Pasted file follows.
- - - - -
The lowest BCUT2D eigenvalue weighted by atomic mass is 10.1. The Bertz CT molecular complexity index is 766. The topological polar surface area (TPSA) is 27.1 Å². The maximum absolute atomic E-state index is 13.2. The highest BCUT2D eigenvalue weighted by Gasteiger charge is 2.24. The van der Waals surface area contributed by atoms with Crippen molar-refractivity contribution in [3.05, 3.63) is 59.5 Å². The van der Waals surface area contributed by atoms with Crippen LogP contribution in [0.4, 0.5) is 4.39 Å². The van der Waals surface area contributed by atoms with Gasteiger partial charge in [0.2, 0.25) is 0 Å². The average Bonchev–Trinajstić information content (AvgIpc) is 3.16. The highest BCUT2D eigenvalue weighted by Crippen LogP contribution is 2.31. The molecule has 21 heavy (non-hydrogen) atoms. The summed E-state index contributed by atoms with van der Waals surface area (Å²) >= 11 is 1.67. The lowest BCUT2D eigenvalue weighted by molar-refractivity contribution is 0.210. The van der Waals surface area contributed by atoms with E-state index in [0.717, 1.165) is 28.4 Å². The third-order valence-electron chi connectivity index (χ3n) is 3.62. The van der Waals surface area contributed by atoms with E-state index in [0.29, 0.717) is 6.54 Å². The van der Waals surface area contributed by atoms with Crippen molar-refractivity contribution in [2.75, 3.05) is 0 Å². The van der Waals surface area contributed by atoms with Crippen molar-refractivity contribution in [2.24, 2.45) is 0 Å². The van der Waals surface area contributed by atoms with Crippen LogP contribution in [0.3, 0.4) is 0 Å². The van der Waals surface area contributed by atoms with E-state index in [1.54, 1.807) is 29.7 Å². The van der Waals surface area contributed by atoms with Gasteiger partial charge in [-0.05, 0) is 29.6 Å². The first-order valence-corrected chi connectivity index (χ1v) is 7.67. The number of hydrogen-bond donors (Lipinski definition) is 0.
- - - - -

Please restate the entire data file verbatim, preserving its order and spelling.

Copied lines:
The lowest BCUT2D eigenvalue weighted by atomic mass is 10.1. The Bertz CT molecular complexity index is 766. The topological polar surface area (TPSA) is 27.1 Å². The maximum absolute atomic E-state index is 13.2. The highest BCUT2D eigenvalue weighted by Gasteiger charge is 2.24. The van der Waals surface area contributed by atoms with Crippen molar-refractivity contribution in [3.05, 3.63) is 59.5 Å². The van der Waals surface area contributed by atoms with Crippen LogP contribution in [0.4, 0.5) is 4.39 Å². The van der Waals surface area contributed by atoms with Gasteiger partial charge in [0.2, 0.25) is 0 Å². The average Bonchev–Trinajstić information content (AvgIpc) is 3.16. The highest BCUT2D eigenvalue weighted by Crippen LogP contribution is 2.31. The molecule has 21 heavy (non-hydrogen) atoms. The summed E-state index contributed by atoms with van der Waals surface area (Å²) >= 11 is 1.67. The lowest BCUT2D eigenvalue weighted by molar-refractivity contribution is 0.210. The van der Waals surface area contributed by atoms with E-state index in [0.717, 1.165) is 28.4 Å². The third-order valence-electron chi connectivity index (χ3n) is 3.62. The van der Waals surface area contributed by atoms with E-state index in [0.29, 0.717) is 6.54 Å². The van der Waals surface area contributed by atoms with Crippen molar-refractivity contribution in [2.75, 3.05) is 0 Å². The van der Waals surface area contributed by atoms with Crippen molar-refractivity contribution in [2.24, 2.45) is 0 Å². The van der Waals surface area contributed by atoms with Crippen LogP contribution in [0.3, 0.4) is 0 Å². The van der Waals surface area contributed by atoms with E-state index in [1.54, 1.807) is 29.7 Å². The van der Waals surface area contributed by atoms with Gasteiger partial charge in [-0.05, 0) is 29.6 Å². The first-order valence-corrected chi connectivity index (χ1v) is 7.67. The number of hydrogen-bond donors (Lipinski definition) is 0.